Behavioral Ecology and Sociobiology

, Volume 61, Issue 6, pp 899–909 | Cite as

Vocal alliances in Chacma baboons (Papio hamadryas ursinus)

  • Roman M. WittigEmail author
  • Catherine Crockford
  • Robert M. Seyfarth
  • Dorothy L. Cheney
Original Paper


Theory predicts that females in species with matrilineal dominance hierarchies should use nepotistic support systems to maintain their family’s rank. Female Old World monkeys, however, form alliances against other females at surprisingly low rates. Nonetheless, in many species, females utter threat vocalizations when observing others’ disputes, suggesting that these vocalizations may function as ‘vocal alliances’. We describe a playback experiment testing the efficacy of vocal alliances in free-ranging female baboons. Subjects were played the same female’s threat-grunts under three separate conditions: after being threatened by the signaller’s close relative to mimic kin support, after being threatened by a female maternally unrelated to the signaller to mimic non-kin support, and after a friendly interaction with the signaller’s close relative as a control. Subjects responded more strongly to the playback and avoided the signaller and her matrilineal relatives for a longer period of time in kin support trials than in either non-kin support or no aggression trials. In contrast, there was no difference in subjects’ behaviour between non-kin support and no aggression trials. These results corroborate observational data showing that vocal support occurs at a higher rate than physical support in female baboons, and that kin are more likely to provide vocal support than non-kin. We conclude that vocal support plays a similar role as physical support in the alliances of female baboons.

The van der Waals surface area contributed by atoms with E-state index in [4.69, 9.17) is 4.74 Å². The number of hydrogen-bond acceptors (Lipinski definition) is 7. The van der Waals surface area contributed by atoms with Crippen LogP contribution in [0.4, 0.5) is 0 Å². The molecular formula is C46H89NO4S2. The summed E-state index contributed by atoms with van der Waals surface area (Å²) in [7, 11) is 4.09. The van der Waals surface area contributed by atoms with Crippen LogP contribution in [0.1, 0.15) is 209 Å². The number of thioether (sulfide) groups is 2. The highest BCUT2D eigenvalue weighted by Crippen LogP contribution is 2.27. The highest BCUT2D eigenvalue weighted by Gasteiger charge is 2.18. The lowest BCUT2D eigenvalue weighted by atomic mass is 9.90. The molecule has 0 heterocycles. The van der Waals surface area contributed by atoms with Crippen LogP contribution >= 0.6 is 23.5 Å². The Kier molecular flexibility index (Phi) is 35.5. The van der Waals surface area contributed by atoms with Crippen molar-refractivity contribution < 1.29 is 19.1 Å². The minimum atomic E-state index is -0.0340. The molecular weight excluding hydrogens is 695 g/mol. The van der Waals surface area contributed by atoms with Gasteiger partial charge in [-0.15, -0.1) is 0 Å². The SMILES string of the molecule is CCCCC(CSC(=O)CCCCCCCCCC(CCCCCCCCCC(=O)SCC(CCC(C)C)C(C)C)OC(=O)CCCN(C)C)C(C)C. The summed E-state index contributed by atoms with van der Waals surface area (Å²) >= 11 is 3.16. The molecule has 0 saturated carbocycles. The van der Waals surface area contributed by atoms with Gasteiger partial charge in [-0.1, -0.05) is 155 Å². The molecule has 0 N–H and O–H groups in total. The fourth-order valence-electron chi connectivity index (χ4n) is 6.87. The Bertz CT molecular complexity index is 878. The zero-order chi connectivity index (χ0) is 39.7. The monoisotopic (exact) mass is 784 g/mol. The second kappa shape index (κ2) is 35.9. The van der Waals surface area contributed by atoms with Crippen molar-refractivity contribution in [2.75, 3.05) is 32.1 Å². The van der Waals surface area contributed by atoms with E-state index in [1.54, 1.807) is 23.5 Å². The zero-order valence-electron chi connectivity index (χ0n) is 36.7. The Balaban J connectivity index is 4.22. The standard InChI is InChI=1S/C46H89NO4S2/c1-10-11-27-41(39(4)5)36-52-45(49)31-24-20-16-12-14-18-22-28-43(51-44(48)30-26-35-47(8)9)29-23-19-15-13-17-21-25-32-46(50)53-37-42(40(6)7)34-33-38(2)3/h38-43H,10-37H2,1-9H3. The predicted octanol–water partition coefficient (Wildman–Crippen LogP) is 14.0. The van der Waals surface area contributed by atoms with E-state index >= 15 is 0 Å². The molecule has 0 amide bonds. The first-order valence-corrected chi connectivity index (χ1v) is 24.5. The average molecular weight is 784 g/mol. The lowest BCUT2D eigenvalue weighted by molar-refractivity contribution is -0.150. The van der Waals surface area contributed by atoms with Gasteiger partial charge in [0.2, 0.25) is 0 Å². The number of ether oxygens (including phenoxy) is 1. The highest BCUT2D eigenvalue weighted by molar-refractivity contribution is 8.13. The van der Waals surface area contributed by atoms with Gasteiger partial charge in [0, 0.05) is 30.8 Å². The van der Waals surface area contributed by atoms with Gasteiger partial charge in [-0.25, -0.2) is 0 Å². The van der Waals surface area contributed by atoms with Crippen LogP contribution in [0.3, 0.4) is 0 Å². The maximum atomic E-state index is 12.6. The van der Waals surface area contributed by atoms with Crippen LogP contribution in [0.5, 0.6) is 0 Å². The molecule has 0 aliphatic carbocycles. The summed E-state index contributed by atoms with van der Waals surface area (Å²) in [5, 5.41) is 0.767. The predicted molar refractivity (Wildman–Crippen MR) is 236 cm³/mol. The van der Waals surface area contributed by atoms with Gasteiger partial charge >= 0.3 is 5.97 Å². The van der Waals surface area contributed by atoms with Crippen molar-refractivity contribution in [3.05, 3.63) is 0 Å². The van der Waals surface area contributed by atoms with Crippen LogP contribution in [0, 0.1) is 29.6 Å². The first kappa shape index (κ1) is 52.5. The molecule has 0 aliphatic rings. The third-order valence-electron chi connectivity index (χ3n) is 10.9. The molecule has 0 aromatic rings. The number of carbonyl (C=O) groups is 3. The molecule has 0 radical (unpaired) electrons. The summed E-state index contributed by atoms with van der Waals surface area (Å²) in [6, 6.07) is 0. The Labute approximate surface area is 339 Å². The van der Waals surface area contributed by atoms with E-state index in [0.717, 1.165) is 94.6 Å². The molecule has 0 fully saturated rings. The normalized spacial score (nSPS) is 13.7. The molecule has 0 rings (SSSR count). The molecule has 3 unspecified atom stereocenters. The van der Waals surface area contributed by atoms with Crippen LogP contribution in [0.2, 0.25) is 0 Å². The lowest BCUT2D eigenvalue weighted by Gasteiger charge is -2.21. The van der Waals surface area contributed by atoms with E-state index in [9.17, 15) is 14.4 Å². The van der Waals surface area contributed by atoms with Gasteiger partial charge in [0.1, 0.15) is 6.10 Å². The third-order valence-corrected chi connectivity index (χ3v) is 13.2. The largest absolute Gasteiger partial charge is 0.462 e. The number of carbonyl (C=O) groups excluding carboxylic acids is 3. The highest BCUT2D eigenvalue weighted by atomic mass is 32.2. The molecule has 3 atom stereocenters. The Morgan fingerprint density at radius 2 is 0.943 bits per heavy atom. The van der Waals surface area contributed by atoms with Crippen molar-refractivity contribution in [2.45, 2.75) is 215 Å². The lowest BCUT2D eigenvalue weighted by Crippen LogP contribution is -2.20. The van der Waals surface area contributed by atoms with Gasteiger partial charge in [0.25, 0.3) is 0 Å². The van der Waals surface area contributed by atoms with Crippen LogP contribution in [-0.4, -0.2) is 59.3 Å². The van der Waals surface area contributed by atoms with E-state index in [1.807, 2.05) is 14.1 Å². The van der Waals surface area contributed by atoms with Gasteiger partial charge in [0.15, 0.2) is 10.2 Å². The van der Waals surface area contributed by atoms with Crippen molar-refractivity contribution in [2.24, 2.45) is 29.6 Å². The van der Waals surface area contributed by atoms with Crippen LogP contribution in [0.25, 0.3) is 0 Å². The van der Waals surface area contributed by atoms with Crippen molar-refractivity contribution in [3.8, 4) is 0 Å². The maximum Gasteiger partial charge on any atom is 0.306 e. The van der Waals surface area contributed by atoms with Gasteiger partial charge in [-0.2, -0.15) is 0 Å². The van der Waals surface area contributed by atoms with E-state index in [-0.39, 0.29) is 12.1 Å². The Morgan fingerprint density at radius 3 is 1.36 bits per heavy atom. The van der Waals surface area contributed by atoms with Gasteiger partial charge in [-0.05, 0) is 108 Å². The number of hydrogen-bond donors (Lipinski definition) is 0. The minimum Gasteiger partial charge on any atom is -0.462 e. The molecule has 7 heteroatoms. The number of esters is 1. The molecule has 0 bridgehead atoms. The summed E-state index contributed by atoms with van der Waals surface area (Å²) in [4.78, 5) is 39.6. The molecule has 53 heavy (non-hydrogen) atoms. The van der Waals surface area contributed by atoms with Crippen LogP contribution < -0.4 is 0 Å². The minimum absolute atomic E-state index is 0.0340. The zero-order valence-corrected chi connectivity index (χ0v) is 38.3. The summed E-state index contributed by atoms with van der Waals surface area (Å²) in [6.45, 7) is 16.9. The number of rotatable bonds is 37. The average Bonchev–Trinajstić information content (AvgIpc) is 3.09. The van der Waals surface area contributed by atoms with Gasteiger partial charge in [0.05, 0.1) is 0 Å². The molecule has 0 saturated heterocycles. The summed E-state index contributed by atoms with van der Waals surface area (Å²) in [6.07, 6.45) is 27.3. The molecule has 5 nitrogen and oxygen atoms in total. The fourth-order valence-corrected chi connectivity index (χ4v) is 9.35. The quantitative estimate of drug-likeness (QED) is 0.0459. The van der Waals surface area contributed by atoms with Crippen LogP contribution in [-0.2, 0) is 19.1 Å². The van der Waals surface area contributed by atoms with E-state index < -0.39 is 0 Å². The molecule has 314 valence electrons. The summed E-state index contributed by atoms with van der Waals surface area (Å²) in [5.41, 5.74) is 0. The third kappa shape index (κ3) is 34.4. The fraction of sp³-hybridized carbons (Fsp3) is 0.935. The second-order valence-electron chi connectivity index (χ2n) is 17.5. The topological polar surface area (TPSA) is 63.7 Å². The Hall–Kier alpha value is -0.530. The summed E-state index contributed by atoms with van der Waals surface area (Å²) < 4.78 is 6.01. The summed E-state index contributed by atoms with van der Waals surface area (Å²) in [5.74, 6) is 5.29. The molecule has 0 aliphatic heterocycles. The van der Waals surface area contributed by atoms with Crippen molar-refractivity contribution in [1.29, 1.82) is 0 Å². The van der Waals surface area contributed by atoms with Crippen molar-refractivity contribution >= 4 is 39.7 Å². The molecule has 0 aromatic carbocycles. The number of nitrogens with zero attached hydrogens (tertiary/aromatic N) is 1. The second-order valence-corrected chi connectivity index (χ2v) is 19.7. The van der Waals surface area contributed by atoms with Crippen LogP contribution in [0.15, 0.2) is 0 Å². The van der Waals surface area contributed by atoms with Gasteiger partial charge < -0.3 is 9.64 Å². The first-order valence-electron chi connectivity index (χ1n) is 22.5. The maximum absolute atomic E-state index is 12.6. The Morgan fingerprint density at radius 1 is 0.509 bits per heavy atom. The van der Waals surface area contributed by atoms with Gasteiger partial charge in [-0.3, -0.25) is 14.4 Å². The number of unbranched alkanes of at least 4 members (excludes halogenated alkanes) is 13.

Vocal support Alliance Relationship Female dominance Old World monkeys Baboons Socio-ecological model 



We thank the Office of the President and the Department of Wildlife and National Parks of the Republic of Botswana for permission to conduct this research. Alec Mokopi, Mokopi Mokopi, and Eva Wikberg provided invaluable assistance in the field with data collection and with conducting the experiments. We are grateful to Julia Fischer, Julia Lehmann, and Simone Pika for their help during different stages of the project and to Drew Rendall for his comments on an earlier version of the manuscript. Research was supported by the National Institutes of Health grant no. MH62249, the Deutsche Forschungsgemeinschaft research fellowship WI 2637/2-1, and the Department of Linguistics of the MPI EVA, Leipzig. This research was reviewed and approved by the Animal Care and Use Committee at the University of Pennsylvania. We would like to dedicate this research to M. Mokopi who died recently.


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Copyright information

© Springer-Verlag 2007

Authors and Affiliations

  • Roman M. Wittig
    • 1
    Email author
  • Catherine Crockford
    • 2
  • Robert M. Seyfarth
    • 2
  • Dorothy L. Cheney
    • 1
  1. 1.Department of BiologyUniversity of PennsylvaniaPhiladelphiaUSA
  2. 2.Department of PsychologyUniversity of PennsylvaniaPhiladelphiaUSA

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